In the manufacturing business as in the military, communication, particularly between two speakers of the same language, is not simple nor should anyone assume what you say will be understood by the recipient of your message.
This is painfully obvious when dealing through email.
An email sent to a group of people, including two managers, a technical peer, a manufacturing engineer, a logistician, and a quality assurance engineer, was received very differently. At least two managers told me my report was, in a word, unintelligible. My basic mistake? Adding too much detail, and confusing the recipients. I tried to answer / direct my answer to 3 separate audiences in one email.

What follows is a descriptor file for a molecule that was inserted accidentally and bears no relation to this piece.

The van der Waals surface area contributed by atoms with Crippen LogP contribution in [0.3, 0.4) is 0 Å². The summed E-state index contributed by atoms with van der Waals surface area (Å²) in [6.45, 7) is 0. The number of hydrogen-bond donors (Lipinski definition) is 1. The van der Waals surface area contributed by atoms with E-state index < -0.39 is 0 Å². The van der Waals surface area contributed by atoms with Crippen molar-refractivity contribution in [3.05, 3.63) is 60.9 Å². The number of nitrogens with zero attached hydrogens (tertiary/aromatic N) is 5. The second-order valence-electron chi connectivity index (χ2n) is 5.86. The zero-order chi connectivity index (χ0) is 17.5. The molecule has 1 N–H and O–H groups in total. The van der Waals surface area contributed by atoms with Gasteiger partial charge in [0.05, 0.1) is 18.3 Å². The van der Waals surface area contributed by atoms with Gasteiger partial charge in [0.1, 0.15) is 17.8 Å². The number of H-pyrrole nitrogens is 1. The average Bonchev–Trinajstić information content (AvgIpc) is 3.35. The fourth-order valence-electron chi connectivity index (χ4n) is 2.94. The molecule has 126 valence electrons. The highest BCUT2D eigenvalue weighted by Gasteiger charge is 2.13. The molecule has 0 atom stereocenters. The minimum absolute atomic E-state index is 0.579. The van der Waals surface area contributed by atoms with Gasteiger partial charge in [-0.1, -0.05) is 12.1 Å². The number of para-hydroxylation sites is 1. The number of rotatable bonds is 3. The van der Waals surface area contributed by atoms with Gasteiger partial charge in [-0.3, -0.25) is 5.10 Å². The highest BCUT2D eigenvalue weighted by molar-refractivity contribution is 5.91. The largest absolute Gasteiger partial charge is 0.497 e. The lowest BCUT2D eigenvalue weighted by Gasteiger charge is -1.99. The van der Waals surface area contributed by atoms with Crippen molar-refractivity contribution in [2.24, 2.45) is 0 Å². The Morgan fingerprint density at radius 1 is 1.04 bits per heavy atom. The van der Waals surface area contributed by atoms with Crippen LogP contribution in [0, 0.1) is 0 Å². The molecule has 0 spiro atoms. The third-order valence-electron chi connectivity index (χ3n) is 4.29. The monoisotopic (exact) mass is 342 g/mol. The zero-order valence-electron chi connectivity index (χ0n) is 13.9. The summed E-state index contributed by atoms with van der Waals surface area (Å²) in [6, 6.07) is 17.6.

To correct this, a man I respect offered this simple formula. In the email, subject line:” <project> <problem> will require < new part/ software/ repair/ test”. In the email body: “Approval request to issue a replacement <widget part number> for <internal customer/ test/ troubleshooting>”. (Period)
In a new paragraph, “DETAILS:”
And keep it specific to that ONE issue. And brevity is key.
After I cooled off, the situation reminds me of the time, long ago, when my Division Lieutenant asked me for a status on some equipment on his problem report. When he stopped me ( I was really a greenhorn then), he asked me to state my response in ten seconds or less:
” System requires a new <part>. $10,000 with exchange. Will arrive next Tuesday.”